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AOPA Catch a Cardinal 2007

   A recent international gathering of The Cardinal Flyers Online group at Hoxton Park, NSW, showed the fun and value in meeting to compare notes with operators of similar aircraft.

The follolwing article was published in the AOPA magazine in Australia in April of 2002. You may view a PDF of the original article at this link.

Cardinal Flyers get actual at Hoxton Pk Cardinal Flyers Online

Cardinal Flyers Online (CFO) is a worldwide organization of Cessna Cardinal owners and operators, centered around electronic services provided via and a daily email digest of what's up in Cardinaldom, that can be subscribed to on the website.

CFO organises fly-ins so Cardinal pilots can meet in person the folks they have been corresponding with electronically. Cardinal Flyers Online

Besides camaraderie, these gatherings also provide an opportunity to inspect each other's aircraft for interesting modifications, or maintenance opportunities, that might otherwise have escaped notice.

Although the majority of Cardinals are in the US and Canada, and hence the majority of the gatherings are there as well, CFO members hail from the six flyable continents, and so there is call for gatherings over a broader geography as well.

Recent European fly-ins have been in France and Belgium. Cardinal Flyers in Australia inquired late last year about organising a fly-in somewhere around Sydney, and we worked out timing for when several US Cardinal Flyers would be country.

Vic Milo of Hoxton Park was our generous local host. The fly-in extended from Friday evening, February 23 through Saturday, February 24.

Friday evening, about a dozen of us assembled at the Phoenix Flying Club at Hoxton Park, and with a bit of refreshment, discussed the state of the art in Cardinal modifications… the benefits of turbocharging for low altitude flight (speed, range, and economy), benefits from PowerFlow exhaust systems, CASA views on American STC's, and the availability of STCs versus field approvals on the various Maple Leaf speed mods (enhanced landing gear fairings for the fixed gear Cardinals, tailcone fairings for all Cardinals).

Participants described their experiences in getting various modifications and improvements fabricated, installed, and approved.

The recent apparent prohibition on even changing one's own oil and filter was cause for some comment on CASA sanity, as how can safety be improved by putting barriers between owner/operators and the airplanes they know intimately?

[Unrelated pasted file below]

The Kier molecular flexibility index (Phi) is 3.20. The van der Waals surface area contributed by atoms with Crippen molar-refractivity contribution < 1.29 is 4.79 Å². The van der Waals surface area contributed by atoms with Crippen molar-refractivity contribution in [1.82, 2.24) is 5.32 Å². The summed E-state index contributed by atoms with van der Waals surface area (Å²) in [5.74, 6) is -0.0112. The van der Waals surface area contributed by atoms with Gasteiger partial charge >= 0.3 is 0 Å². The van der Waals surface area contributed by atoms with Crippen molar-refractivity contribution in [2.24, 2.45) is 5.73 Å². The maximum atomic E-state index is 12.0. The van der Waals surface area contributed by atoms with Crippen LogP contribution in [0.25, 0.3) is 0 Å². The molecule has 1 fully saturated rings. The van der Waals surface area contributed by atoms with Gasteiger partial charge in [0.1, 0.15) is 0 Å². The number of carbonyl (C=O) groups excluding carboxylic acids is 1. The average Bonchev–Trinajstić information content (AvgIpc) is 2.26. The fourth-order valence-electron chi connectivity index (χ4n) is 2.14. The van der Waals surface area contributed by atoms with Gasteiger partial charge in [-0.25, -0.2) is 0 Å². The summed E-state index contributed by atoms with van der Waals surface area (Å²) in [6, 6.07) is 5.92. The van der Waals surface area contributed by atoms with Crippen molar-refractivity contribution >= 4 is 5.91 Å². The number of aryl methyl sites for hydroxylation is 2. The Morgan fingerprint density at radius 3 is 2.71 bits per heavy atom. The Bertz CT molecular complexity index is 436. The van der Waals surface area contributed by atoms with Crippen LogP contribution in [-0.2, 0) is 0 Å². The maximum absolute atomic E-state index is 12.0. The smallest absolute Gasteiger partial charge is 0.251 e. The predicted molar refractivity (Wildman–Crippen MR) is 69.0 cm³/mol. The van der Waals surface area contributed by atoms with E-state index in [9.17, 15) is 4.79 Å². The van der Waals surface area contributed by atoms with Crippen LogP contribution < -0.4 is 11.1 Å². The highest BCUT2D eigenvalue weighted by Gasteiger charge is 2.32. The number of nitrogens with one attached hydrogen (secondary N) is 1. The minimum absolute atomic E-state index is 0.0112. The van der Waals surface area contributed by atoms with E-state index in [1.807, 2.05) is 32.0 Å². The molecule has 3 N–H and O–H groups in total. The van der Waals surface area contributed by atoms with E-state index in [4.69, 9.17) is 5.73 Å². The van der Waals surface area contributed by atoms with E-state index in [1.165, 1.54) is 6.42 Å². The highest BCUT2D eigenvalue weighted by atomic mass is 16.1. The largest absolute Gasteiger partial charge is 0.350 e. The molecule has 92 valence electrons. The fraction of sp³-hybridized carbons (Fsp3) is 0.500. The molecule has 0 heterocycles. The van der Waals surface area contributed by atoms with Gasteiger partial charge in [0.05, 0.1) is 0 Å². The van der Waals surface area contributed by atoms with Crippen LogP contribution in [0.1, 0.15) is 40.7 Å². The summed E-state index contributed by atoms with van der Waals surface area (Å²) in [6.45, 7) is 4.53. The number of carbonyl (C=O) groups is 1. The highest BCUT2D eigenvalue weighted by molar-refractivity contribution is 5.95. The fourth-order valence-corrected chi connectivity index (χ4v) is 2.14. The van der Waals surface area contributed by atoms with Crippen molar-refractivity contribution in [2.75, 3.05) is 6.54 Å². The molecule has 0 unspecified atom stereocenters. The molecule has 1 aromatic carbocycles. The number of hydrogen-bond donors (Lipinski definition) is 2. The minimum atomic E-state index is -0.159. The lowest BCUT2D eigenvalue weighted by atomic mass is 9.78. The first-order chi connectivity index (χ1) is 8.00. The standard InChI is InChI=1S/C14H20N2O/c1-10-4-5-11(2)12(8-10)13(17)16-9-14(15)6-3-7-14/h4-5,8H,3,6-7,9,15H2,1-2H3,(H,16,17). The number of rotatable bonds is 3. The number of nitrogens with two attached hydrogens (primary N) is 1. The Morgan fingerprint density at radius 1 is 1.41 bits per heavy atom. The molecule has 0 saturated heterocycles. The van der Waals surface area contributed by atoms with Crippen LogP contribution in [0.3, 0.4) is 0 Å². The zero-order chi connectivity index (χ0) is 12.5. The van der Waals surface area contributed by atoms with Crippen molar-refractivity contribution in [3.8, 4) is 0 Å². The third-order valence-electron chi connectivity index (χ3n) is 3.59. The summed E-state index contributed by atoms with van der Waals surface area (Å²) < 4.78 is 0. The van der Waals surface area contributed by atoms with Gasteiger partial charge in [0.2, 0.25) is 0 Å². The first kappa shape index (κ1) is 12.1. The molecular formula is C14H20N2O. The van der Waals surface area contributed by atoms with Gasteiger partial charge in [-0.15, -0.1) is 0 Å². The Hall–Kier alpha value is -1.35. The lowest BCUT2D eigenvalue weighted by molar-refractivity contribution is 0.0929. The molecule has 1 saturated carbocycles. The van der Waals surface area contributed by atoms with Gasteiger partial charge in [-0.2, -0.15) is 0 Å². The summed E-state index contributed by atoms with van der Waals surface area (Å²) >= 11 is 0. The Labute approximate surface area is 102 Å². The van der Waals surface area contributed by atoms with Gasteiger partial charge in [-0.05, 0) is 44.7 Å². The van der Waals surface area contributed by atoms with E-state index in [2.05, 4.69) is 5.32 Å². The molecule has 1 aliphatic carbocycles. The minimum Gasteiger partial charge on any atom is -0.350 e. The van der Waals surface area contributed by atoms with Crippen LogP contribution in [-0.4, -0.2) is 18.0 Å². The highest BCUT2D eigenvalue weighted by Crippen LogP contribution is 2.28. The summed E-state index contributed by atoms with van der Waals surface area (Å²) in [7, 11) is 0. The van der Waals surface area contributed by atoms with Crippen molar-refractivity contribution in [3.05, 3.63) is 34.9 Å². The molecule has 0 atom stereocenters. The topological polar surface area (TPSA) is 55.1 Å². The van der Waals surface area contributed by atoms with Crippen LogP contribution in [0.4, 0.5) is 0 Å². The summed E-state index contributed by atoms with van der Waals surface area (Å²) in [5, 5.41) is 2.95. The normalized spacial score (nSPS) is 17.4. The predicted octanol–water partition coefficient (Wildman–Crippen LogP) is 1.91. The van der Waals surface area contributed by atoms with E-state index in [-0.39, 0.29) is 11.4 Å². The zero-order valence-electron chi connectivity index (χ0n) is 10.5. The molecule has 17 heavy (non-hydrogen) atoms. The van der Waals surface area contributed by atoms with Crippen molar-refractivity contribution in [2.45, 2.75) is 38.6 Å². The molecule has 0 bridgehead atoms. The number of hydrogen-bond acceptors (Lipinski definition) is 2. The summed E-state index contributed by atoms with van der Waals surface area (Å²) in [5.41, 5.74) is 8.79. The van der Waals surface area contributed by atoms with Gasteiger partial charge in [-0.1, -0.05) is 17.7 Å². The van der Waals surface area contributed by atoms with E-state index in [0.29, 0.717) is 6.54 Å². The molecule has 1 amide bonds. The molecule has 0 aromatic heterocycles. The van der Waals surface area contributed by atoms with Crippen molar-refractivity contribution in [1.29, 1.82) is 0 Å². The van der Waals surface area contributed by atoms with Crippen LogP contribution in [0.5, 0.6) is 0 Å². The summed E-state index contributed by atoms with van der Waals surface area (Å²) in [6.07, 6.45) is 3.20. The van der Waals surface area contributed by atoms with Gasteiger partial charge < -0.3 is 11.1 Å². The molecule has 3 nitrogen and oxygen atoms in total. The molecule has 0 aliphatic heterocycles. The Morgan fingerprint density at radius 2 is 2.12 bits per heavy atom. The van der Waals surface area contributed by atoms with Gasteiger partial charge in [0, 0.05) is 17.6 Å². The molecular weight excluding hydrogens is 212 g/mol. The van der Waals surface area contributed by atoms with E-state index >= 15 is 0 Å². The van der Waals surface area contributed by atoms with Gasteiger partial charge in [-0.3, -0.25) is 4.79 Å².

The Americans present commented on the unfortunate choice of LAME as an acronym for a professional.

Saturday morning, we met back on the flight line for a tour of the assembled Cardinals. Folks showed off their modifications, and explained how they had overcome various maintenance challenges.

Among the most interesting were a couple of RGs with a manual nosegear uplock release in the cockpit. It was not clear under what circumstances that would be a useful thing; as in the event of hydraulic failure, the gear would not extend and lock anyway. And absent hydraulic failure, it's not clear why hydraulic actuation wouldn't release the uplock anyway.

One Fixed Gear Cardinal owner had modified his later year aircraft to have the in-the-wingtip landing and taxi lights of the '68 through '71 Cardinals, and then removed his cowl mounted lights. Although this should improve bulb life, it's a lot of work!

Another FG owner had added an electric, dual note, car horn to his aircraft. His rationale to CASA was that this did a good job of scurrying the 'roos off back country airstrips. It was also speculated that honking the horn while flying above the beach would be a good way to make young ladies sit up and take notice, whether they happened to have the straps of their bikinis fastened at the moment or not.

Vic Milo showed off his 9" photo port in the floor. He reported that the previous owner had had to slightly reroute some of the control cables to make room for the port, but it offers unrestricted photo access.

Ian Poyitt's '76 Fixed Gear Cardinal sported a three bladed prop, which Ian reports offers improved ground clearance, particularly important on gravel surfaces. Ian had already fitted a PowerFlow exhaust system as well, and as part of that installation, installed a stainless cowling exhaust port surround, to reduce impact air infiltration to the below-the-cowl region, thereby improving engine cooling by maintaining differential pressure across the engine.

VH-XPR, owned by Ian Poyritt, the only three-blade prop equipped Cardinal at the Hoxton fly-in, also equipped with PowerFlow low restriction exhaust system. 53 APRIL 2002 Some of the things the US visitors noted were the refueling grounding tabs that had been added to every aircraft.

Since most of the fueling nozzles inspected didn't have a corresponding grounding cable, and the "ground anywhere on the aircraft" technique used in the states had not resulted in an ignition event since World War II, it was not clear what the safety advantage is of these unseemly tabs.

Similarly, none of the US visitors had seen an HF installed in a Cardinal before. However, according to the reports of the owners with these radios installed, the visitors still had not seen a properly functioning HF installed in a Cardinal.

The fuel quantity placards for each quarter tank level were also new, since the FAA only requires checking that the fuel gauge is accurate at empty.

US pilots were also perplexed at the CASA required placards as to location and function of the cabin door handles. Apparently there are rescue personnel who require this guidance, as they haven't operated the handle on a car door in the past twenty years or so.